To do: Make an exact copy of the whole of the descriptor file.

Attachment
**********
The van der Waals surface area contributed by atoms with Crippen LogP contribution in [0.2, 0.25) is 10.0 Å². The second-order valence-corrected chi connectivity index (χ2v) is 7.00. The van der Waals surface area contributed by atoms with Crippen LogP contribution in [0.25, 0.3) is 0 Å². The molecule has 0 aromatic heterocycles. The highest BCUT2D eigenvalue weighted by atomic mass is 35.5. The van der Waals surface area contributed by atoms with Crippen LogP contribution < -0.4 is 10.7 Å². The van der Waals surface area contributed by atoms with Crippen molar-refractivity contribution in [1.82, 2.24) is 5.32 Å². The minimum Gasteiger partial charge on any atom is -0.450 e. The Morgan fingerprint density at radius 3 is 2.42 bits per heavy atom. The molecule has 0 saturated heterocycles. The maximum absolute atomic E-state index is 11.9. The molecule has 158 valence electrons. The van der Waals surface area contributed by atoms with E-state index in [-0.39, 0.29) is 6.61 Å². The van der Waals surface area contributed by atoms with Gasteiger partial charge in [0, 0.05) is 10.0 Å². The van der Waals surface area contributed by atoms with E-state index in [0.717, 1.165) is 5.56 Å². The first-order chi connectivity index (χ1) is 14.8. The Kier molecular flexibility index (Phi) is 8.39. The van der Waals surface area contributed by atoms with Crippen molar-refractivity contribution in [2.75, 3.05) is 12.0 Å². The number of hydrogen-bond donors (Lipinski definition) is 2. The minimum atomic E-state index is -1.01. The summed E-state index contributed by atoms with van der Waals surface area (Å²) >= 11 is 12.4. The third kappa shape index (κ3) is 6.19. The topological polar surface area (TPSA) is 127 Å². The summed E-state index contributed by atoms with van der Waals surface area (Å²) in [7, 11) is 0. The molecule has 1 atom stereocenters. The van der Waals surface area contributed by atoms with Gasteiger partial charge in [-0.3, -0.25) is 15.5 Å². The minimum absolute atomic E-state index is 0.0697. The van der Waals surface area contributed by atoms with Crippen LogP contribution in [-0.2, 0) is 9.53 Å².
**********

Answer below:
The van der Waals surface area contributed by atoms with Crippen LogP contribution in [0.2, 0.25) is 10.0 Å². The second-order valence-corrected chi connectivity index (χ2v) is 7.00. The van der Waals surface area contributed by atoms with Crippen LogP contribution in [0.25, 0.3) is 0 Å². The molecule has 0 aromatic heterocycles. The highest BCUT2D eigenvalue weighted by atomic mass is 35.5. The van der Waals surface area contributed by atoms with Crippen LogP contribution < -0.4 is 10.7 Å². The van der Waals surface area contributed by atoms with Crippen molar-refractivity contribution in [1.82, 2.24) is 5.32 Å². The minimum Gasteiger partial charge on any atom is -0.450 e. The Morgan fingerprint density at radius 3 is 2.42 bits per heavy atom. The molecule has 0 saturated heterocycles. The maximum absolute atomic E-state index is 11.9. The molecule has 158 valence electrons. The van der Waals surface area contributed by atoms with E-state index in [-0.39, 0.29) is 6.61 Å². The van der Waals surface area contributed by atoms with Gasteiger partial charge in [0, 0.05) is 10.0 Å². The van der Waals surface area contributed by atoms with E-state index in [0.717, 1.165) is 5.56 Å². The first-order chi connectivity index (χ1) is 14.8. The Kier molecular flexibility index (Phi) is 8.39. The van der Waals surface area contributed by atoms with Crippen molar-refractivity contribution in [2.75, 3.05) is 12.0 Å². The number of hydrogen-bond donors (Lipinski definition) is 2. The minimum atomic E-state index is -1.01. The summed E-state index contributed by atoms with van der Waals surface area (Å²) >= 11 is 12.4. The third kappa shape index (κ3) is 6.19. The topological polar surface area (TPSA) is 127 Å². The summed E-state index contributed by atoms with van der Waals surface area (Å²) in [7, 11) is 0. The molecule has 1 atom stereocenters. The van der Waals surface area contributed by atoms with Gasteiger partial charge in [-0.3, -0.25) is 15.5 Å². The minimum absolute atomic E-state index is 0.0697. The van der Waals surface area contributed by atoms with Crippen LogP contribution in [-0.2, 0) is 9.53 Å².